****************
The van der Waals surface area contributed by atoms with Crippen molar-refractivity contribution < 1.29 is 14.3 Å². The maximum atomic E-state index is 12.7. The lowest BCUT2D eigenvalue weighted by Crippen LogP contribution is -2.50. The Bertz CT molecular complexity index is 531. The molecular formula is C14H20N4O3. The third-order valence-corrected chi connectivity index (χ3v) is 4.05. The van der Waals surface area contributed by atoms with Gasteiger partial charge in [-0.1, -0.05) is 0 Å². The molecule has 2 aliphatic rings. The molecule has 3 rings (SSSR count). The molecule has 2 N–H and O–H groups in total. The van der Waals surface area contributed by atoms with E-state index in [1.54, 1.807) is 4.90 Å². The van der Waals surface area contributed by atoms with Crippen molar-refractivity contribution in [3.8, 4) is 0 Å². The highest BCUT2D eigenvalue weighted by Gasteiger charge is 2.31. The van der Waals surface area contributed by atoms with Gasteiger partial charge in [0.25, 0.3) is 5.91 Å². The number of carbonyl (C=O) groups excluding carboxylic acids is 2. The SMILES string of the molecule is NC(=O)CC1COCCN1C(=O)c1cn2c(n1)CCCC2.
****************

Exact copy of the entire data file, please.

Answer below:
The van der Waals surface area contributed by atoms with Crippen molar-refractivity contribution < 1.29 is 14.3 Å². The maximum atomic E-state index is 12.7. The lowest BCUT2D eigenvalue weighted by Crippen LogP contribution is -2.50. The Bertz CT molecular complexity index is 531. The molecular formula is C14H20N4O3. The third-order valence-corrected chi connectivity index (χ3v) is 4.05. The van der Waals surface area contributed by atoms with Gasteiger partial charge in [-0.1, -0.05) is 0 Å². The molecule has 2 aliphatic rings. The molecule has 3 rings (SSSR count). The molecule has 2 N–H and O–H groups in total. The van der Waals surface area contributed by atoms with E-state index in [1.54, 1.807) is 4.90 Å². The van der Waals surface area contributed by atoms with Crippen molar-refractivity contribution in [3.8, 4) is 0 Å². The highest BCUT2D eigenvalue weighted by Gasteiger charge is 2.31. The van der Waals surface area contributed by atoms with Gasteiger partial charge in [0.25, 0.3) is 5.91 Å². The number of carbonyl (C=O) groups excluding carboxylic acids is 2. The SMILES string of the molecule is NC(=O)CC1COCCN1C(=O)c1cn2c(n1)CCCC2.